through it. They were cold numbers.
They were pearls.

And though they were cold the light they cast was warm,
and though they were pearls he thought they were eyes.
They blinked. He blinked back.
Anything that blinks

must be friendly, he thought, until he saw the code
— a string of numbers — carved into their sides
and grew afraid. He tried to close
the space

but it was no longer his own. He tried to close his eyes
but they were no longer his. He tried to close
his mouth, his hands, his ears
but they were no longer

his, were never his to begin with: this was the time of his seeing.
The world opened. A line began. A tree grew above him
and he thanked it. A sun dawned over the line
and he thanked it. …

That’s only the beginning of this long poem. Read the whole thing at Poets.org. I found this from a list at that web site of poems about “thanks and gratitude” — that are supposed to be suitable for Thanksgiving  (which is today in the US).

I like these lines, from later in the poem:

Some things work very hard / to leave the ground.



November 26, 2008

Killing Ethics

Filed under: Uncategorized — unrealnature @ 7:40 am

From a post, yesterday, on Slashdot (I’m using screen caps to preserve Slashdot’s quote formatting):


The linked NY Times article requires login, which I refuse to do. If you want to read it, go to the Slashdot article and click the link (the above is an image, not text that I can format).

Here is one response (of many) that touches on just a few of the many, many problems with the concept of battlefield robots:


[Again, the above is an screen cap image.]

Why anybody would try to promote these things on the basis of “ethics” is beyond me.

Link to the Slashdot thread is here: [ link ]



November 25, 2008

Peeled, Acute, Virulent

Filed under: Uncategorized — unrealnature @ 8:18 am

All of the below are taken from a collection of writings, Something to Say: William Carlos Williams on Younger Poets edited by James E.B. Breslin (1985). First, from an essay, Advice to the Young Poet that originally appeared in View (Oct, 1942):

… Consciously, sitting before a piece of paper with only words as our weapons every trick of the imagination offers itself to defeat us. Our job is to reveal what we are by what we have apprehended. It must be sensual for that is our only contact with the world. And there it IS, crouching within us — a mold packed with the images of ten million minutes before we have learned so much as to drink from a cup.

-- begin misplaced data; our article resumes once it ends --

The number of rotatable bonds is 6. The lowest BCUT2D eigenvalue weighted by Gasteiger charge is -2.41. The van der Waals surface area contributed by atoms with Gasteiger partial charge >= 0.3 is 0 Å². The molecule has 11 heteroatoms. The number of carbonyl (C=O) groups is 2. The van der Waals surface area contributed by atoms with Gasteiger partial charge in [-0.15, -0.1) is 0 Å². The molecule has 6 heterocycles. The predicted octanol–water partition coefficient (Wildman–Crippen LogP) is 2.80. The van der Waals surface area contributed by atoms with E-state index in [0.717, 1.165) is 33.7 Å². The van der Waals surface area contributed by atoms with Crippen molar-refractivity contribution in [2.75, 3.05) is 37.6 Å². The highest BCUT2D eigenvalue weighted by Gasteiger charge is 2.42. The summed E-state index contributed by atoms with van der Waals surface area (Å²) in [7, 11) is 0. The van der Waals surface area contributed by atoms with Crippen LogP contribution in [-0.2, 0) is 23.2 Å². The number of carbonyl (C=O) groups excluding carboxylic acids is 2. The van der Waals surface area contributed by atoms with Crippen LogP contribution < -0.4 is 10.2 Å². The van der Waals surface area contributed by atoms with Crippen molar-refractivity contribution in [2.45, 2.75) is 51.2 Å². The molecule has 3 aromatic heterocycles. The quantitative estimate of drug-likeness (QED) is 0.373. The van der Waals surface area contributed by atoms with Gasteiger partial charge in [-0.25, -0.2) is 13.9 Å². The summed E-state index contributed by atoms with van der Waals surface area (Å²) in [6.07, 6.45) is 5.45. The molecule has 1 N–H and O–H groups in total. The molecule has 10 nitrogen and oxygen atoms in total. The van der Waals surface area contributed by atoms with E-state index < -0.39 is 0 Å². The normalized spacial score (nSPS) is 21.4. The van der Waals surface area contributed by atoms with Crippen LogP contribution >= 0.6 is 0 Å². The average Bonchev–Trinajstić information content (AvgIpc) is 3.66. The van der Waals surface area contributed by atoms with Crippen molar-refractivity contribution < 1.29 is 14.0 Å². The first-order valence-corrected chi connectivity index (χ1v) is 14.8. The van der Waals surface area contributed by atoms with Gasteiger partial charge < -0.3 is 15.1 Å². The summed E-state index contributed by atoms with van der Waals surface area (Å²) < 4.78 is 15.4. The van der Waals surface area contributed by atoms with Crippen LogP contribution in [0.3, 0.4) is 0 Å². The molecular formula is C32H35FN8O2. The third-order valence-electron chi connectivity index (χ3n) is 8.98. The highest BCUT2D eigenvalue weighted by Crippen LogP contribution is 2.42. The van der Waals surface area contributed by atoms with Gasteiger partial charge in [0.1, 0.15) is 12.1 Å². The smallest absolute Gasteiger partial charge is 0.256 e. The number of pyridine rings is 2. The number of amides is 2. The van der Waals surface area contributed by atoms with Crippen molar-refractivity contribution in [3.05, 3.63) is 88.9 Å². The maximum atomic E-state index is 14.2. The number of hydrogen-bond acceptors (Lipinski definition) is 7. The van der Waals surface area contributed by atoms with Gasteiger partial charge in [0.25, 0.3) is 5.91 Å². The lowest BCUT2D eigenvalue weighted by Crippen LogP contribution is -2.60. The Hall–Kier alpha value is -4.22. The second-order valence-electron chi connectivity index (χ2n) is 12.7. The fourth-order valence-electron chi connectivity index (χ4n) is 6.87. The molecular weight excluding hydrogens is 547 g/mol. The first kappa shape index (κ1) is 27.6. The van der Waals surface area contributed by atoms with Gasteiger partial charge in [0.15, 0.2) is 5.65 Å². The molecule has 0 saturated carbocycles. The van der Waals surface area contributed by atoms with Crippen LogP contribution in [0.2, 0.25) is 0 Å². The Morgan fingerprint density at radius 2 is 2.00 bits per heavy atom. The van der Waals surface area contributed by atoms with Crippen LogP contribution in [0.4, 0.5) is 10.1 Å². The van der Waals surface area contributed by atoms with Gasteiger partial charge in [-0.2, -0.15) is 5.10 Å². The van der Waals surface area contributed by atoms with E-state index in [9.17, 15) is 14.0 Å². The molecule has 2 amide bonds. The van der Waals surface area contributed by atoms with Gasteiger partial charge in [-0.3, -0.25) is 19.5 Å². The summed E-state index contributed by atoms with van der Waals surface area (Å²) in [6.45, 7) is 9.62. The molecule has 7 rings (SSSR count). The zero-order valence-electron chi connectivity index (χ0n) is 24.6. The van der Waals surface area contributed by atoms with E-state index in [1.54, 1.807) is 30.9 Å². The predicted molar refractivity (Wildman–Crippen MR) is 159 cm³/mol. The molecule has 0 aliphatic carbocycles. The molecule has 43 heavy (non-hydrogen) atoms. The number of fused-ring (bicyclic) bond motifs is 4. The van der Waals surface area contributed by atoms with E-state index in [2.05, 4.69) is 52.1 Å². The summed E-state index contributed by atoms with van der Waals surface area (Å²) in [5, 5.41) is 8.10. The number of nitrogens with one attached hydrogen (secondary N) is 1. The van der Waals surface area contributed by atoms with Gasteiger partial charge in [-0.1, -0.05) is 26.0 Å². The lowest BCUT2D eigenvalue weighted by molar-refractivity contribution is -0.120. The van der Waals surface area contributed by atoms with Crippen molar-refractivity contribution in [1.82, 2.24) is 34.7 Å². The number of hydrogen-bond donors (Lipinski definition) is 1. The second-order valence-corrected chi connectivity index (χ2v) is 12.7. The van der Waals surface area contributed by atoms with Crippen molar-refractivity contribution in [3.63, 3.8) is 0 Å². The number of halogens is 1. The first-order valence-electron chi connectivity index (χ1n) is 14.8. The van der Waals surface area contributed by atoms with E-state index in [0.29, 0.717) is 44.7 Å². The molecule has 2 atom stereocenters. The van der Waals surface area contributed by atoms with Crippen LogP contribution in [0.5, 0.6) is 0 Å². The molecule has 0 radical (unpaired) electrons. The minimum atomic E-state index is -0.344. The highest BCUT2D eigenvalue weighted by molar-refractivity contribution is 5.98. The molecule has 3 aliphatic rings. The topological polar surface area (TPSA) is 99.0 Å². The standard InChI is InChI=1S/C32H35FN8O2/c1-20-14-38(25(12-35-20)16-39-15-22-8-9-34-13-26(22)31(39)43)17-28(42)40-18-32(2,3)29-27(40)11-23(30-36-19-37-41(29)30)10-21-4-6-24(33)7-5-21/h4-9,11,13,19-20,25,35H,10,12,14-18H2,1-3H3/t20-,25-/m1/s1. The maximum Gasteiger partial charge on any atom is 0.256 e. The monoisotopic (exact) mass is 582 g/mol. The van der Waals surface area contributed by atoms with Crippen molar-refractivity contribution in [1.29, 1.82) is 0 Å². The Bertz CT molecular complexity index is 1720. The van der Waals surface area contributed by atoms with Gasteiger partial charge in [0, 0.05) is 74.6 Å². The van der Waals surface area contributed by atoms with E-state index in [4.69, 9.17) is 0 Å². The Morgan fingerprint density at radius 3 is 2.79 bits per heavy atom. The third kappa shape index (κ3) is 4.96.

The art is to get through to the fact and make it eloquent. We have to make a direct contact, from the sense to the object (within us) so that what we disclose is peeled, acute, virulent … But we too easily get to thinking of the effect. The effect! On whom? The effect has nothing whatever to do with the matter. It is an accidental by-product of the work, to focus there is to say that the eye is simply not on the object.

… Avoid scholars but do not avoid their knowledge. Be sure only that it is not conditioned by their assumptions of learning. Infamous blackguards when too far gone “willing” themselves to their maimed attitudes. Remember that as degree men they are no more than clerks locking knowledge in awaiting a master. Get what they have, at your peril! Get it if you have to murder them for it. For without knowledge and its coinage of words, born in you or stolen, you will never raise anything by your abracadabras but straw.

Below was originally in The Harvard Advocate (Feb, 1934):

… I emphasize, it isn’t the mass of difficulties that need unhorse a genius. It is the slipping, sliding wastefulness of useless rushing about. There isn’t much to do. It’s just the flip of a word sometimes. One doesn’t have to live this kind of life, that kind of life. The only thing that has ever seemed to me to be important is never to yield an inch of what is to the mind important — and to let the life take care of itself. Sure, go ahead to Paris. Why not?

“Why not?” Words that have gotten me into more trouble than I care to admit … but which have also gotten me many of the best times of my life.